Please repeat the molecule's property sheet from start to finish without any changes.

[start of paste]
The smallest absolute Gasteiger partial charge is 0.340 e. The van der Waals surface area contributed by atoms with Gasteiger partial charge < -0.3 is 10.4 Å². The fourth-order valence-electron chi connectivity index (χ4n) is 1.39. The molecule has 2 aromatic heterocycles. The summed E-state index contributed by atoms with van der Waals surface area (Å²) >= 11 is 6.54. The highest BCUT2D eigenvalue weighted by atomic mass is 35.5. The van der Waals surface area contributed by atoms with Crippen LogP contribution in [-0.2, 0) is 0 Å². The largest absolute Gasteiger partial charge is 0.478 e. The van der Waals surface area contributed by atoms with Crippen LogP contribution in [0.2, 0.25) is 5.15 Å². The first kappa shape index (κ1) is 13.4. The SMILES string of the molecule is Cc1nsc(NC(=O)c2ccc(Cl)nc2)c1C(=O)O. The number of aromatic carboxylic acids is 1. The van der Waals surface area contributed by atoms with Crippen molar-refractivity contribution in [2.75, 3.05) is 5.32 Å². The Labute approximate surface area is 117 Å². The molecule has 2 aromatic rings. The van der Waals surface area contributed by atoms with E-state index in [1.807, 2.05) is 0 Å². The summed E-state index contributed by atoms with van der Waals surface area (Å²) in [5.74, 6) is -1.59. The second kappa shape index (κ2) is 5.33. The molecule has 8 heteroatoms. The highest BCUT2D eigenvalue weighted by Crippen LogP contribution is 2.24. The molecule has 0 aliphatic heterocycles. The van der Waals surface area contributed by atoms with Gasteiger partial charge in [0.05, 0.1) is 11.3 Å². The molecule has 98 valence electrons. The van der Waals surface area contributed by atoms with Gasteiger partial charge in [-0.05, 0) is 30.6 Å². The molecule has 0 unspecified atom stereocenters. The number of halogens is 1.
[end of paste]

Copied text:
The smallest absolute Gasteiger partial charge is 0.340 e. The van der Waals surface area contributed by atoms with Gasteiger partial charge < -0.3 is 10.4 Å². The fourth-order valence-electron chi connectivity index (χ4n) is 1.39. The molecule has 2 aromatic heterocycles. The summed E-state index contributed by atoms with van der Waals surface area (Å²) >= 11 is 6.54. The highest BCUT2D eigenvalue weighted by atomic mass is 35.5. The van der Waals surface area contributed by atoms with Crippen LogP contribution in [-0.2, 0) is 0 Å². The largest absolute Gasteiger partial charge is 0.478 e. The van der Waals surface area contributed by atoms with Crippen LogP contribution in [0.2, 0.25) is 5.15 Å². The first kappa shape index (κ1) is 13.4. The SMILES string of the molecule is Cc1nsc(NC(=O)c2ccc(Cl)nc2)c1C(=O)O. The number of aromatic carboxylic acids is 1. The van der Waals surface area contributed by atoms with Crippen molar-refractivity contribution in [2.75, 3.05) is 5.32 Å². The Labute approximate surface area is 117 Å². The molecule has 2 aromatic rings. The van der Waals surface area contributed by atoms with E-state index in [1.807, 2.05) is 0 Å². The summed E-state index contributed by atoms with van der Waals surface area (Å²) in [5.74, 6) is -1.59. The second kappa shape index (κ2) is 5.33. The molecule has 8 heteroatoms. The highest BCUT2D eigenvalue weighted by Crippen LogP contribution is 2.24. The molecule has 0 aliphatic heterocycles. The van der Waals surface area contributed by atoms with Gasteiger partial charge in [0.05, 0.1) is 11.3 Å². The molecule has 98 valence electrons. The van der Waals surface area contributed by atoms with Gasteiger partial charge in [-0.05, 0) is 30.6 Å². The molecule has 0 unspecified atom stereocenters. The number of halogens is 1.